Ripple and CEO Brad Garlinghouse’s Top 5 Crypto Wins of 2022

Ripple and CEO Brad Garlinghouse’s Top 5 Crypto Wins of 2022

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It’s been a challenging year for many in crypto, but for Ripple Labs and chief executive Brad Garlinghouse, 2022 has brought a number of successes.

After being sued by the SEC in December 2020, Ripple Labs and CEO Brad Garlinghouse faced mounting difficulties the following year. This past year, however, the company and its chief executive experienced several more encouraging events. These are the top 5 crypto wins for Ripple and CEO Brad Garlinghouse.

Ripple Onboards 4,000 NFT Artists Through Creator Fund

Last year, Ripple launched a $250 million creator fund to facilitate use cases for non-fungible tokens (NFTs) on its XRP Ledger. Ripple said the fund would provide targeted support for creators, brands, and marketplaces to develop NFTs on the XRPL.

Through this fund, Ripple announced that it had onboarded some 4,000 artists, musicians, game designers, and creators in March this year. Author and producer Justin Bua, filmmaker Steven Sebring and xPunks were among some of the artists onboarded.

Additional marketplaces and creative agencies NFT PRO, Ethernal Labs, and onXRP helped optimize the NFT experience on XRPL for users. “This partnership allows us to bolster the Web 3 ecosystem by pioneering cross-chain interoperability and bringing NFTs and digital assets to the masses,” said Nick Rose, Ethernal Labs CEO, and founder.

Ripple and CEO Brad Garlinghouse’s Top 5 Crypto Wins of 2022

Hinman Documents Released

Regarding its ongoing case with the Securities and Exchange Commission, Ripple achieved a significant victory earlier this year. In October, the court compelled the SEC to relinquish documents Ripple had requested six times before. The so-called Hinman documents revealed the SEC’s comments on a speech by the former Director of the Corporate Finance Division, William Hinman.

In the speech, Hinman said that while he previously considered Ethereum a security, his later understanding of the blockchain-based transactions led him to believe that “current offers and sales of Ether are not securities transactions.”

Ripple had sought the release of these notes, believing they demonstrate the SEC’s awareness of Hinman’s claim that Ethereum is not a security. Applying a similar principle, Ripple believes this would strengthen its case that XRP should not be considered a security.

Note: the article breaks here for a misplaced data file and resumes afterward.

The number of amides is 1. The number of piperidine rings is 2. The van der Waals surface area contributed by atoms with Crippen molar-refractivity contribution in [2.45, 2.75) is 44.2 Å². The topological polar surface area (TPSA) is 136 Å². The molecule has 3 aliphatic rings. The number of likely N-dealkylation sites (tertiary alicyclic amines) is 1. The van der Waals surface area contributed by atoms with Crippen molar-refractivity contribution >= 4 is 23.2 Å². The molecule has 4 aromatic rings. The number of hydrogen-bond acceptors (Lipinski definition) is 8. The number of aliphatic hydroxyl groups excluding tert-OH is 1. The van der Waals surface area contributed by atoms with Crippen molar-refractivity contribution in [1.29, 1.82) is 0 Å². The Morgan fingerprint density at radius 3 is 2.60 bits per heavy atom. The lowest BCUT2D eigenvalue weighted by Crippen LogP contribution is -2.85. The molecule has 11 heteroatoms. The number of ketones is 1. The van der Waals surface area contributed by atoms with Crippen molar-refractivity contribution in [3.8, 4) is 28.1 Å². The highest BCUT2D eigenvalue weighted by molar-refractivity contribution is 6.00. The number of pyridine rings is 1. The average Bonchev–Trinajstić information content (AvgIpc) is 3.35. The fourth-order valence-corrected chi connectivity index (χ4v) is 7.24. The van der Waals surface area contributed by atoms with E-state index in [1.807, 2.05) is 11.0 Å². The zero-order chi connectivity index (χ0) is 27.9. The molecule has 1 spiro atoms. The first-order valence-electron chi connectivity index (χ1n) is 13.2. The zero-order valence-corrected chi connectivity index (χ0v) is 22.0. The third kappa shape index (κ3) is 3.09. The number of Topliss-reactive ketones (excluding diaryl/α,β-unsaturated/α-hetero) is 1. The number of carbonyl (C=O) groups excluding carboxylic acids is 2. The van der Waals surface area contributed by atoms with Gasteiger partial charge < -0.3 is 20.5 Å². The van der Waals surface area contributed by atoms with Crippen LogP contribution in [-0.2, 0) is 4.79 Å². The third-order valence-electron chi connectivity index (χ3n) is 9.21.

Ripple general counsel Stuart Alderoty announced the development on Twitter on Oct. 20. Garlinghouse later shared the tweet, admonishing the SEC for their “shamefulness” in the process.

Minority XRP Ownership

In its third-quarter market report, Ripple shared a major milestone the blockchain had achieved with its XRP token. It explained that the number of XRP tokens held across the company’s various wallets was below 50 billion XRP. At exactly half of XRP’s total outstanding supply of 100 billion tokens, this achievement helped dispel concerns about overcentralization.

Garlinghouse also marked the occasion as a milestone, highlighting the outflows from Ripple wallets as a sign that customers had been finding greater utility with the XRP Ledger. Meanwhile, Ripple’s total sales of XRP totaled $310.68 million in the third quarter, down from $408.90 million the previous quarter.

Global Growth and European Expansion

As the lawsuit with the SEC effectively crippled Ripple in the United States, the company was forced to expand abroad. Consequently, this year, most of its customers and revenue came from countries besides the U.S. “We’re actually growing leaps and bounds outside the United States,” Garlinghouse said, “95% of our customers are non-U.S.”

In an effort to expand to European markets, Ripple said it would for a virtual asset service provider (VASP) license in Ireland. If granted, the EU’s pending MiCA legislation would enable Ripple to offer its services across Europe.

Final Court Filings

The most significant development for Ripple would be the successful conclusion of its lawsuit with the SEC. With both parties having submitted their final court filings for the year, the case could finish in the first half of next year.

Shortly after the release of the Hinman documents, both parties filed separate motions for summary judgment. If granted, a judge would rule on the case, with the need for it to go to trial

Both parties subsequently requested the court reject the other’s motion. The SEC said Ripple’s motion should be denied because of “undisputed evidence” it illegally sold unregistered securities. Meanwhile, Ripple claimed that the SEC had no legal basis to insist Ripple register XRP as a security.

This month, Ripple filed a response to the commission’s opposition to its motion for summary judgment. Alderoty confirmed that this would be the company’s final court submission. Garlinghouse congratulated his team: “Ripple stood strong and withstood the SEC’s onslaught.”

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